This point on monoculture brings out the issue of environmentalism. This is a highly nuanced area for both commodities. On the surface, it may seem that the production of both commodities is kind to local ecosystems. In fact, when asked about such environmental issues, a director for one of West Bengal’s biggest tea companies blurted, “are you kidding, we should be getting carbon credits for our estates”. Those sympathetic to this line of thought, often cite the fact that shade trees and plants such as wild sunflower (to aid soil nutrients/composition) on the estates provide biodiversity. Or they will happily relate how elephants and other large mammals roam the estates. When we brought up such arguments to an employee of a local environmental NGO, all he said was ‘bells and whistles’.

The eco-friendly case may be stronger for wild mushrooms. However, with growing demand for the illusive fungi, fragile forest floors are increasingly trammeled. Additionally, the verdict is still out on whether or not picking the fruit of the fungi (the mushroom), hampers the organism’s future growth.

More apparent repercussions are found in the hasty and ill-conceived development of regions as they are subjected to such commodity booms: populations mushroom, waste accumulates, and ecosystems shift. Although the mushroom (and tourism) craze of 21st century Yunnan is hardly analogous to the 19th century gold rush of the American West, global market prices and sheer interest in Yunnan mushrooms is escalating, and the effects on local ecosystems and economies are becoming apparent. (The same can be said of Darjeeling, especially with tourism factored in.)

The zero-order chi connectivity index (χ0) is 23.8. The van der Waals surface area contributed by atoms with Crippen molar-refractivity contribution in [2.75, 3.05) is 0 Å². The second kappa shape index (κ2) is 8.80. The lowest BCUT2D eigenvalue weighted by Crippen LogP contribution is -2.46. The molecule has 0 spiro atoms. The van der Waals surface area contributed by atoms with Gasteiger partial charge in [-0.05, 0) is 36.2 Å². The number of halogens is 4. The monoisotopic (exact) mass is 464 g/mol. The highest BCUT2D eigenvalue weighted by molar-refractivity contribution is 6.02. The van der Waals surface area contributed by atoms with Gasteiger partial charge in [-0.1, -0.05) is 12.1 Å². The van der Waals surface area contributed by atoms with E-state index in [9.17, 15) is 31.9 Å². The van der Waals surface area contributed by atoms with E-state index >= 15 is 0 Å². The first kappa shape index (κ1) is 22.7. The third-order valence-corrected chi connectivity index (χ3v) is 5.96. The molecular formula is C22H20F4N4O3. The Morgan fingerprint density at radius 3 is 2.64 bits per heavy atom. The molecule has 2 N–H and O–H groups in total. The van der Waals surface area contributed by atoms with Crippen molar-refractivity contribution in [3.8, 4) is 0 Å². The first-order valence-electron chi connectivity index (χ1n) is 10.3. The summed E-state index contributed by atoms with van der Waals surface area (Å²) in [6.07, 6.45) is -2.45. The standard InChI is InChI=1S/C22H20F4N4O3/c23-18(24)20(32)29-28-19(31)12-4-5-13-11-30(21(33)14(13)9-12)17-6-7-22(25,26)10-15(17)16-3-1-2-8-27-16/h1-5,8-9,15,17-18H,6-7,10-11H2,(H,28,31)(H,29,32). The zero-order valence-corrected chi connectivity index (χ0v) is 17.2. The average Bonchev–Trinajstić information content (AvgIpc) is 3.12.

The environmental affects of monoculture tea estates may be more apparent than those of wild mushrooms. However, it must be cautioned that the more surreptitious environmental affects of mushroom picking can make the act awfully pernicious. In fact, it is the general lack of knowledge (scientific and local) concerning mushrooms- their reproduction and role within ecosystems- that adds to the perception that mushroom picking is innocuous.

This multi-cultural environmental fieldwork opened a further pod of peas: where do such environmental perceptions originate? Can we find multiple or divergent ‘eco-perceptions’? What beliefs, values and knowledge structures are behind these perceptions? What causes or individuals promote these varying brands of environmentalism (eco-perceptions)?

Additionally, this brings up the topic of globalization, specifically, the flow of knowledge and ideas. Beyond ecology and environmentalism, what global knowledge flows exist that concern the (possible) health benefits of mushrooms and tea? What can be said of the emerging global standards on labor, as seen in ‘fair trade’ labeling?

As seen with Darjeeling’s ‘fair trade’ tea estates, fair trade labeling still has a long way to go. It is hard to look past the hypocrisy of a tea estate, that is structurally unchanged since the colonial era, labeled as ‘fair trade’. Even after four generations have continually lived on and worked the land, workers still have no claim to the land, nor cut of the profit. Instead they are provided slum-like living conditions and a flat rate of hardly over one dollar a day (floating around the international poverty line) to produce a commodity that is renowned across the world.

To add insult to injury, the lavish bungalows where the British lived and watched over their subjects, are now rented out at exorbitant fees as vacation destinations, often filled by European aristocrats. Naturally, these tourists are sheltered from the working underbelly of the estate.